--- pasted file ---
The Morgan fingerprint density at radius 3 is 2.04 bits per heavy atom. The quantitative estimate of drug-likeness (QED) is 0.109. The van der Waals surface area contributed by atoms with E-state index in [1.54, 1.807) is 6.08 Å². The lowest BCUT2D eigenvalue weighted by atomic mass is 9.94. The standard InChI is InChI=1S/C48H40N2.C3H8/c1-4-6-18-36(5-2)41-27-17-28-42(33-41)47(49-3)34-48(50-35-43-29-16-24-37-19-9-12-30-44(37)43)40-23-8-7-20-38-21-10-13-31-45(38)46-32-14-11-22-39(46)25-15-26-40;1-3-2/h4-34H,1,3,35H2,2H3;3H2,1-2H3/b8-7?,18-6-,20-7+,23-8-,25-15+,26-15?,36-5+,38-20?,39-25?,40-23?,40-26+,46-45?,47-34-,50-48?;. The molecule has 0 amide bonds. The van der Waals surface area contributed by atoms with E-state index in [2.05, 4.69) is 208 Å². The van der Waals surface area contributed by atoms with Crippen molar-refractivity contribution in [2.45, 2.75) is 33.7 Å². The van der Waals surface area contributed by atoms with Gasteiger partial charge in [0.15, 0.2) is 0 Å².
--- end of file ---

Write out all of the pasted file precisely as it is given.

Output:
The Morgan fingerprint density at radius 3 is 2.04 bits per heavy atom. The quantitative estimate of drug-likeness (QED) is 0.109. The van der Waals surface area contributed by atoms with E-state index in [1.54, 1.807) is 6.08 Å². The lowest BCUT2D eigenvalue weighted by atomic mass is 9.94. The standard InChI is InChI=1S/C48H40N2.C3H8/c1-4-6-18-36(5-2)41-27-17-28-42(33-41)47(49-3)34-48(50-35-43-29-16-24-37-19-9-12-30-44(37)43)40-23-8-7-20-38-21-10-13-31-45(38)46-32-14-11-22-39(46)25-15-26-40;1-3-2/h4-34H,1,3,35H2,2H3;3H2,1-2H3/b8-7?,18-6-,20-7+,23-8-,25-15+,26-15?,36-5+,38-20?,39-25?,40-23?,40-26+,46-45?,47-34-,50-48?;. The molecule has 0 amide bonds. The van der Waals surface area contributed by atoms with E-state index in [2.05, 4.69) is 208 Å². The van der Waals surface area contributed by atoms with Crippen molar-refractivity contribution in [2.45, 2.75) is 33.7 Å². The van der Waals surface area contributed by atoms with Gasteiger partial charge in [0.15, 0.2) is 0 Å².